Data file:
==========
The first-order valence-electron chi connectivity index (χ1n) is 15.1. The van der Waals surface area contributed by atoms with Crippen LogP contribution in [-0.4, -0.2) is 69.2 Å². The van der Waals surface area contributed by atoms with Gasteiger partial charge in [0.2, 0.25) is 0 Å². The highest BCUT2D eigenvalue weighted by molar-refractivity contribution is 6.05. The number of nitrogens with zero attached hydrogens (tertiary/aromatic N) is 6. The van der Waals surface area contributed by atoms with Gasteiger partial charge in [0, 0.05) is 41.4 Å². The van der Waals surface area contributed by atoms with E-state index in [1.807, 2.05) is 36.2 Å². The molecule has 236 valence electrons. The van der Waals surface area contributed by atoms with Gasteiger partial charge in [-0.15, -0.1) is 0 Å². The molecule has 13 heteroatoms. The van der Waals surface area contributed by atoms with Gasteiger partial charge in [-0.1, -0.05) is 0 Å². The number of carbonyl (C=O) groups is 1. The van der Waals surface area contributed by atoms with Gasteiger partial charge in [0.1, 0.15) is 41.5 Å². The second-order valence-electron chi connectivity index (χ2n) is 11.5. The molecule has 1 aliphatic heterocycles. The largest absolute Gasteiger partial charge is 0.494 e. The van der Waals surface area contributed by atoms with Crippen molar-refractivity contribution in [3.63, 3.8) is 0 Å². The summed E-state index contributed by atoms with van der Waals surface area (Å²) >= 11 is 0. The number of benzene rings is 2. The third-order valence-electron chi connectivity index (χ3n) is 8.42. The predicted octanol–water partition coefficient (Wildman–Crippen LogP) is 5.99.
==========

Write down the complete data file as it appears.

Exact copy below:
The first-order valence-electron chi connectivity index (χ1n) is 15.1. The van der Waals surface area contributed by atoms with Crippen LogP contribution in [-0.4, -0.2) is 69.2 Å². The van der Waals surface area contributed by atoms with Gasteiger partial charge in [0.2, 0.25) is 0 Å². The highest BCUT2D eigenvalue weighted by molar-refractivity contribution is 6.05. The number of nitrogens with zero attached hydrogens (tertiary/aromatic N) is 6. The van der Waals surface area contributed by atoms with Gasteiger partial charge in [0, 0.05) is 41.4 Å². The van der Waals surface area contributed by atoms with E-state index in [1.807, 2.05) is 36.2 Å². The molecule has 236 valence electrons. The van der Waals surface area contributed by atoms with Gasteiger partial charge in [-0.15, -0.1) is 0 Å². The molecule has 13 heteroatoms. The van der Waals surface area contributed by atoms with Gasteiger partial charge in [-0.1, -0.05) is 0 Å². The number of carbonyl (C=O) groups is 1. The van der Waals surface area contributed by atoms with Gasteiger partial charge in [0.1, 0.15) is 41.5 Å². The second-order valence-electron chi connectivity index (χ2n) is 11.5. The molecule has 1 aliphatic heterocycles. The largest absolute Gasteiger partial charge is 0.494 e. The van der Waals surface area contributed by atoms with Crippen molar-refractivity contribution in [3.63, 3.8) is 0 Å². The summed E-state index contributed by atoms with van der Waals surface area (Å²) >= 11 is 0. The number of benzene rings is 2. The third-order valence-electron chi connectivity index (χ3n) is 8.42. The predicted octanol–water partition coefficient (Wildman–Crippen LogP) is 5.99.